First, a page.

Editorial: Thanks to the award-winners and all those who protect the public's safety

Commissioner Stephen Wantz closed his remarks Wednesday during the annual Public Safety Awards by saying, “We should say thank you on a regular basis for those who run in when others run out.”

Yes we should. Wednesday, which was Peace Officers Memorial Day, gave communities across the country reason to recognize the service of fallen officers. And, for the third year in a row, it gave our community an opportunity to recognize public safety professionals for outstanding service in the past year during an event hosted by the Carroll County Chamber of Commerce.


The Distinguished Achievement Award was particularly meaningful to the staff of the Carroll County Times. This award was given to the Critical Incident Stress Management Team and the organizations they collaborated with in providing services to the staff of the Times after the June 28 mass shooting that killed five staff members at the Capital Gazette newsroom in Annapolis. That team provided protection, counseling services and a physical workspace to protect and support Times staffers mourning lost colleagues, in collaboration with the Carroll County Health Department, Westminster Police Department, the Sheriff’s Office, Carroll Community College, Carroll County Public Library, Best Western, Carroll County Department of Economic Development and Friendship Baptist Church, which provided comfort dogs.

Numerous other honors were bestowed to worthy recipients, chosen by the Public Safety Awards Committee, which is made up of public safety professionals and Chamber of Commerce members from around the county.

The Gold Medal of Valor went to the Gamber Water Rescue Team and volunteers from fire companies across the county for their response when violent and unexpected flooding put lives in danger on Carroll’s roads July 25, noting in particular this team’s work to rescue four passengers in a van who became trapped with water filling its cabin as well as a bystander who had been swept away while trying to help. The Silver Medal of Bravery went to a group of law enforcement officers who responded to Liberty Reservoir on July 20 when a vehicle went into the water with a driver trapped inside. The Life Saving Award went to members of the Gamber and Reese volunteer fire companies who worked together to save the life of a man who went into a severe allergic reaction after being swarmed by bees.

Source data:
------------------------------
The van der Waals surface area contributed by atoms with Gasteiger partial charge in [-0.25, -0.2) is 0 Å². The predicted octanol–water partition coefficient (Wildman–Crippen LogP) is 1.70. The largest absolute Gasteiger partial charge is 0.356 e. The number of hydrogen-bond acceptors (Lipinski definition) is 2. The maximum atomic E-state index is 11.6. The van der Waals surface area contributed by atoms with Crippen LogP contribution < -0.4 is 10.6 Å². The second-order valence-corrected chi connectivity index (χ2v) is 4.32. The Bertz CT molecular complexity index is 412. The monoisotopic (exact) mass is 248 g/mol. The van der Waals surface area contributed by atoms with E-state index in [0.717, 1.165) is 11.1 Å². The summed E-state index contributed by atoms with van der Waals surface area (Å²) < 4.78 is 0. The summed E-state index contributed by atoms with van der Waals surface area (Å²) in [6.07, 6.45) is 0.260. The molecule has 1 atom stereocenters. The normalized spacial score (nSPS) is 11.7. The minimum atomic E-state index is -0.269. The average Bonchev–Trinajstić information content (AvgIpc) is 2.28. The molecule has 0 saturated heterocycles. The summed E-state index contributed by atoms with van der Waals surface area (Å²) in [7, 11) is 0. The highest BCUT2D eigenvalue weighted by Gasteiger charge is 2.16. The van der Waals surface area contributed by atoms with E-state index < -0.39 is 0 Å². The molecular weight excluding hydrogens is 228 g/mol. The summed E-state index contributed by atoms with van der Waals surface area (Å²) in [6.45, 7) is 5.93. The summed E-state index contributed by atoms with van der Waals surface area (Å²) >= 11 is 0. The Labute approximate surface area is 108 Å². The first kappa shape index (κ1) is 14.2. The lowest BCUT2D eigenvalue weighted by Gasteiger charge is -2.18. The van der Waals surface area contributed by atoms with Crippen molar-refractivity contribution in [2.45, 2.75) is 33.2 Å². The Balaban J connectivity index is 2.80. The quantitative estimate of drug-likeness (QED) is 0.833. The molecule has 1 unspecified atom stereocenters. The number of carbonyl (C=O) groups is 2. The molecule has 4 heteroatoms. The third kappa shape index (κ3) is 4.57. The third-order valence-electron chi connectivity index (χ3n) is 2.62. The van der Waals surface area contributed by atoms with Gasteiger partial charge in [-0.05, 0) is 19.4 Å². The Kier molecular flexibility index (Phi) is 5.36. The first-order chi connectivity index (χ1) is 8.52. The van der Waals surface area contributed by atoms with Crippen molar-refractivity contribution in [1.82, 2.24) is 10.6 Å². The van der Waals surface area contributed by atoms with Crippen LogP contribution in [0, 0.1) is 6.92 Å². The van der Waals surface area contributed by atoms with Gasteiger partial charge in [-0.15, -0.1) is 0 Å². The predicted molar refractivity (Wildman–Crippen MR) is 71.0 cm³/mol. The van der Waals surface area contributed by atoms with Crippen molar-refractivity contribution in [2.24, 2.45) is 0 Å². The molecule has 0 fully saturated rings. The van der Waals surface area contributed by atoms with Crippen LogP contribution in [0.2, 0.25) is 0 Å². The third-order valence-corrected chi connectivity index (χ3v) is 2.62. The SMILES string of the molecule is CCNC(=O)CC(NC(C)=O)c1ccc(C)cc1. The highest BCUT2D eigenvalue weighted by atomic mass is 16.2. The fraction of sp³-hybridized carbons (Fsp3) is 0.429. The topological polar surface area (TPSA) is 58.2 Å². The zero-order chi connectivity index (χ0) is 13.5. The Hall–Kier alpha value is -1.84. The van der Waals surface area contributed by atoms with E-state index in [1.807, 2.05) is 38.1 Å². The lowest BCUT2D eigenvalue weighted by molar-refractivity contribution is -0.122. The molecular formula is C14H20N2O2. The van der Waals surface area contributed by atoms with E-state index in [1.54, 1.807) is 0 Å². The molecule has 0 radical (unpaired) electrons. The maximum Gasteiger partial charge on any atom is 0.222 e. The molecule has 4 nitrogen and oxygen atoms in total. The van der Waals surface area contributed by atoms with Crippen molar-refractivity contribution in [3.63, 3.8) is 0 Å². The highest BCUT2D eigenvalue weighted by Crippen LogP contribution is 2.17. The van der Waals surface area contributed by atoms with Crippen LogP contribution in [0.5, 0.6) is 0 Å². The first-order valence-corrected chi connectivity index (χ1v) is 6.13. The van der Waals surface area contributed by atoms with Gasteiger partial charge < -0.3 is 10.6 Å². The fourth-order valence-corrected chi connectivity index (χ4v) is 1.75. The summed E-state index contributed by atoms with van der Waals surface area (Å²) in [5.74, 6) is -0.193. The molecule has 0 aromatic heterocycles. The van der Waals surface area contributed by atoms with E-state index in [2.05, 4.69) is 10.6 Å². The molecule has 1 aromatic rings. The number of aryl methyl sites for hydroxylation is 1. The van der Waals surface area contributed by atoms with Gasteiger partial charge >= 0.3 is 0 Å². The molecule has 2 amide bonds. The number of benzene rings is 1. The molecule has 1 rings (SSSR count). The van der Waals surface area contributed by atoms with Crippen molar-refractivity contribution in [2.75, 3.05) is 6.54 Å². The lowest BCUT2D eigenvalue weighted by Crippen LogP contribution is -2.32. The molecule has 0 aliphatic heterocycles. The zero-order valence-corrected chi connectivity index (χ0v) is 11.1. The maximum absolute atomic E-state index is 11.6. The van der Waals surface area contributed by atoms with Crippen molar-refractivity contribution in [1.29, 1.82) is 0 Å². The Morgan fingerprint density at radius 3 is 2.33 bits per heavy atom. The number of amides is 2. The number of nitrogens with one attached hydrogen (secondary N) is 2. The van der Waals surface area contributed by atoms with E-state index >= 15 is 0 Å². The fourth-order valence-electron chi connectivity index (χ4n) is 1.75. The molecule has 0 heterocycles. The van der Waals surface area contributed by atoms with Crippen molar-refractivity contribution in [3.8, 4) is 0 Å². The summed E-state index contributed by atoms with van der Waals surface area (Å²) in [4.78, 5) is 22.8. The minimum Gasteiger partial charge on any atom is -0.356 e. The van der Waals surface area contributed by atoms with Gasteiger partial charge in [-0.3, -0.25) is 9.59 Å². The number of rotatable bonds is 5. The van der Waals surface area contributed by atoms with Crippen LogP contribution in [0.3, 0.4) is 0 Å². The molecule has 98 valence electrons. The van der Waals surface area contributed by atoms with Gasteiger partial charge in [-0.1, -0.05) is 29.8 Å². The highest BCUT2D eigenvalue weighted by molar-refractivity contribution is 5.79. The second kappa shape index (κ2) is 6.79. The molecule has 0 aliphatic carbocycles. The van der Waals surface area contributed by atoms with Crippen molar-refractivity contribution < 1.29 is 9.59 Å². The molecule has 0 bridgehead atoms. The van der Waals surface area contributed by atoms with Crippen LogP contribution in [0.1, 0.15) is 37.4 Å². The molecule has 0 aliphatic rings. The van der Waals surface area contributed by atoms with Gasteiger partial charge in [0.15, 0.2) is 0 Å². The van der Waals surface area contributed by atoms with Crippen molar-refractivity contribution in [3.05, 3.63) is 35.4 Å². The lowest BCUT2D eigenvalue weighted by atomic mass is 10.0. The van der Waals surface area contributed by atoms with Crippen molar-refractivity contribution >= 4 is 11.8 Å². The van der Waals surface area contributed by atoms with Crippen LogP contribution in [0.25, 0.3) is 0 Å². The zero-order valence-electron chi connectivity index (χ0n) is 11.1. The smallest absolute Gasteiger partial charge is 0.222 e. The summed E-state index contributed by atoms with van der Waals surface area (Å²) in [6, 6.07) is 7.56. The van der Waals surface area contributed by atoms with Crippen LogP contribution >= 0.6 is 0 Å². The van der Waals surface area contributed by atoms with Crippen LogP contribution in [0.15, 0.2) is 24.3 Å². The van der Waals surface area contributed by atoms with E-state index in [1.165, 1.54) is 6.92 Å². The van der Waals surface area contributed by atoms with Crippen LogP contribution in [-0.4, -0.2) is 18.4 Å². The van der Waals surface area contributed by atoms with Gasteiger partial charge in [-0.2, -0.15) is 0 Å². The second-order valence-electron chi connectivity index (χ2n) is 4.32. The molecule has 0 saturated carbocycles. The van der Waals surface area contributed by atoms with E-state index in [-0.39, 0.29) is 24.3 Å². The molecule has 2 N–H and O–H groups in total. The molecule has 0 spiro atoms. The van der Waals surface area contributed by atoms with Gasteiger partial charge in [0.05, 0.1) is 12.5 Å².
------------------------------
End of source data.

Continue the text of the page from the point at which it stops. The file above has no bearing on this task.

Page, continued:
Correctional Deputy Lonnie Jersild, of the Carroll County Sheriff’s Office, was named the correctional officer of the year for his consistency, leadership and integrity to the job, the committee said. The Dispatcher of the Year award was given to a group in Shift A with the Carroll County Emergency Communications Center for their response during the July 25 severe storms, when roads, power lines, houses and vehicles were enveloped in floodwaters with little warning.

Two were named Law Enforcement Officer of the Year for 2018. Trooper First Class Derek Eckhardt of the Maryland State Police Westminster Barrack was recognized for his “deep well of energy and dedication,” particularly the way he spearheaded the work to find the suspect and secure the safe return of the child after an abduction, the committee said. And Detective Jonathan Beck of the Westminster Police Department was recognized for his work, which led to 37 search and seizure warrants in 2018 that turned up illegal drugs and firearms, and one investigation into distribution that resulted in three federal indictments, the committee said.

And state police Sgt. Steven L. Parisan was named Supervisor of the Year for his leadership that inspires the troopers under his command to emulate his exceptional bearing and attitude, the committee said.

As Wantz said, emergency responders make split-second decisions with little room for error in answering the call during an emergency. To those who helped us at the Times, to the others who earned awards and to the many, many others who respond by running in, we say thank you.